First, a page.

Semantic difference between target and distractor categories facilitates MIT [25]. In [47], authors attribute this facilitation to the categorical distinction of targets and distractors, supported by four processes. First, any type of visual distinction between targets and distractors facilitates tracking. Second, semantic differences in targets and distractors require the attentional system to choose a different strategy for distributing attention to objects and thus facilitate tracking. Third, categorical information might be saved in visual working memory and thus improve the error recovery process. Fourth, there is a mechanism that groups information according to its category, leading to easier tracking of targets among distractors that belong to different categories. The authors conducted six experiments targeting this hypothesis and found that visual distinctiveness is not the only reason that differential category membership of targets and distractors induces facilitation in tracking performance: Intercategorical information is also important. Their results rejected the “change in attentional distribution strategy” hypothesis since targets always attracted more attention than distractors. Eye-tracking data have shown that fixations are directed toward targets; the frequency of fixations landing on the targets increases with enhancing the attentional need for processing the targets [36]. This is why change detection is also easier for targets than distractors in a tracking task [48]. Finally, they argue in favor of the fourth process underlying this effect, i.e., the categorical distinction reduces the interference of the distractor in target tracking, so there is a semantic category-based system that facilitates tracking in similar situations. This suggests that adding common features between targets as shared information may increase MTT algorithms’ performance and improve their accuracy in discriminating targets from other parts of the scene. Effectiveness of a similar idea was proved in the object-recognition domain [49].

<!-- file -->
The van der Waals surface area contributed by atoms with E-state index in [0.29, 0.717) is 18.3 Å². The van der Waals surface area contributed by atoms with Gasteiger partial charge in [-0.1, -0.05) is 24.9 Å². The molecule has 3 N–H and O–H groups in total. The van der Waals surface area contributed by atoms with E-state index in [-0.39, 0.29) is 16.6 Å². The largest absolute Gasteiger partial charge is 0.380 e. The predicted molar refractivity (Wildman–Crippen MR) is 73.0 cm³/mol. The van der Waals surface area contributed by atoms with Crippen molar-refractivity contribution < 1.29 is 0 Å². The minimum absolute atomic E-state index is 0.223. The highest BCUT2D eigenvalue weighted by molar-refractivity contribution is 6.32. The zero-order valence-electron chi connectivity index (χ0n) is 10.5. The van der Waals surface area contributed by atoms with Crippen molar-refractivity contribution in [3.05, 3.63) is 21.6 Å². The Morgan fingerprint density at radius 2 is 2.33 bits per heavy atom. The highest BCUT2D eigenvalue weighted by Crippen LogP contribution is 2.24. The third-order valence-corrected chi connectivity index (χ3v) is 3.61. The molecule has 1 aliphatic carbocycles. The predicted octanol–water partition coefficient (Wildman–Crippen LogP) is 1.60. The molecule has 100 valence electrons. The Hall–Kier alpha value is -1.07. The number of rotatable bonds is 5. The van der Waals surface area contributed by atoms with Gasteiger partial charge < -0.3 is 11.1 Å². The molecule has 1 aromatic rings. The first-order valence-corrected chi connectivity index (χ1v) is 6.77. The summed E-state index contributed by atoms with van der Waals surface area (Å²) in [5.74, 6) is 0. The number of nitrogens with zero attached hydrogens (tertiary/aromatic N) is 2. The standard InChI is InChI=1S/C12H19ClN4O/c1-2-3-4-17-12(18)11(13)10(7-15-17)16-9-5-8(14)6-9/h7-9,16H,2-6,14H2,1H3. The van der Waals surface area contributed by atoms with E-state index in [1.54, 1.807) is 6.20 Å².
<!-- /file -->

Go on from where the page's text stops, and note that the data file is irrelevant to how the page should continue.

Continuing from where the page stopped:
To understand which brain area is responsible for semantic category-based grouping, brain activity using fMRI is studied [9]. Subjects in the experiments tracked multiple targets in three scenarios: 1) All targets and distractors were from the same category, 2) targets and distractors were from two distinct categories, and 3) half of the targets and half of the distractors were selected from one category and the others from a different one. Results suggested that the fusiform and pars triangularis of the inferior frontal gyrus are involved in semantic categorization.